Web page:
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Teonna Rainwater has become an instrumental part of 1923. While it is unclear how her storyline connects to the Duttons now, she is likely related to Thomas Rainwater of Yellowstone.
Teonna Rainwater is a young Native American woman that is forced to attend a Catholic boarding school. The school tries to strip young women of their culture while forcing Catholicism upon them.
While at school, Teonna is both physically and sexually abused. When escaping from the school in episode 4, Teonna kills one of her abusers, Sister Mary.
After escaping and traveling through the badlands of Montana, she is found by a fell native American called Hank.
Hank and Teonna then travel together while making their way back to Teonna’s tribal home.
Teonna Rainwater is a part of the Crow Tribe in Montana. The tribe is also known as Apsáalooke, which translates to “children of the large-beaked bird.”
The Crow tribe is a Plains Tribe that once inhabited the Yellowstone River Valley, which reaches from Wyoming to the Missouri River.
By the second half of the 19th century, the Crow Indian Reservation was established. Today, the tribe’s primary location is in southern Montana.
As of today, the Crow people are federally recognized as the Crow Tribe of Montana. They currently have around 14,000 enrolled members.
The Crow tribe plays a vital role in the Yellowstone universe. Show creator Taylor Sheridan has worked alongside Crow Nation tribal chairman AJ Not Afraid to portray the hardships and history of the Crow people.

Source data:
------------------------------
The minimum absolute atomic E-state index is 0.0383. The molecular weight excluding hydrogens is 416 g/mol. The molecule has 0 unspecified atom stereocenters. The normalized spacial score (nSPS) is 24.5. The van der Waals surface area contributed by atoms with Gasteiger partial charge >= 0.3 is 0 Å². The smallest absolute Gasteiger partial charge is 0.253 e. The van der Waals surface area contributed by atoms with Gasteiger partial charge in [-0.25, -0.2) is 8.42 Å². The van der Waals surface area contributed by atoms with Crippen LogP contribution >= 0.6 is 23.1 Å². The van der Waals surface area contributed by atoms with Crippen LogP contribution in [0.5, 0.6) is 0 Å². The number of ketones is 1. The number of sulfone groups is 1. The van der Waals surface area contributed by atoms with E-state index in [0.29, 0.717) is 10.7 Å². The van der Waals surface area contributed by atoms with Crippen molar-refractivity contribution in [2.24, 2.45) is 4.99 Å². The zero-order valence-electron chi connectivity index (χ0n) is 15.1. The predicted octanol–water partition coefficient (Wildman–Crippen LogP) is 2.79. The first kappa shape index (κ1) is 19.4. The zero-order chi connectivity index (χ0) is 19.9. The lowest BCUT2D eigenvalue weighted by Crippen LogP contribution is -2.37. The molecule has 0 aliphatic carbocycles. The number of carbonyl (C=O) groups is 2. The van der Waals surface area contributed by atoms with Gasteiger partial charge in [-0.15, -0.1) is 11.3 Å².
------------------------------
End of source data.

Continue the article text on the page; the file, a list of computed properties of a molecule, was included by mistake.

Also read: Who Plays Teonna Rainwater in 1923?
Teonna Rainwater speaks the Crow language, which is a part of the Missouri River Valley branch of Siouan languages.
Today, of the approximately 14,000 members of the Crow tribe, around 3,000 speak the Crow language.
At boarding school, Teonna is forced to speak English as her teachers try to wipe her of her identity. However, Teonna often speaks in her native language to defy her oppressors. She is unwilling to let the school take her culture away from her.
Sadly, the boarding school that Teonna attends in 1923 was the reality for many Native American children. The boarding schools began in the 1800s and there were said to be 18 that were located in Montana.
The goal of the boarding schools was to “civilize” or assimilate Native American youth into Western culture.
The schools attempted to erase the culture of Indigenous youth and force Christianity and Western ideals onto them. They would try to erase the native languages, religion and cultural practices of Native Americans.
Unfortunately, abuse frequently occurred at these boarding schools. Sadly, many children who attended these schools were subjected to emotional and physical abuse, with not all of them making it out alive.
From 1819 to 1969, 408 of these boarding schools existed across 37 states or territories. Known as federal Indian boarding schools, at least 84 of the institutions were Catholic.
While most of these schools had been closed or heavily reformed by the late 20th century, abuse still existed in these institutions.
“Sister Mary is a person who believes, as the people who were running these residential schools actually did believe, that you had to ‘kill the Indian to save the man.’ You had to force assimilation; you had to remove all cultural identity from these children who had been removed forcibly from their families and were living in isolation,” said Jennifer Ehle who plays Sister Mary in a recent interview.
1923 has shed light on this sad part of history that has often gone overlooked.
“Yeah, it’s hard. But being indigenous, it’s our duty to tell our stories and to tell them as strongly, quickly, and powerfully as we can. It’s what we’re born into, and we’re storytellers from the jump. Continuing to tell our story as honestly as we can is very important,” said Aminah Nieves who plays Teonna.
See a fascinating video of Aminah Nieves (Teonna Rainwater) and Jennifer Ehle (Sister Mary) talking about their characters and the struggles they faced: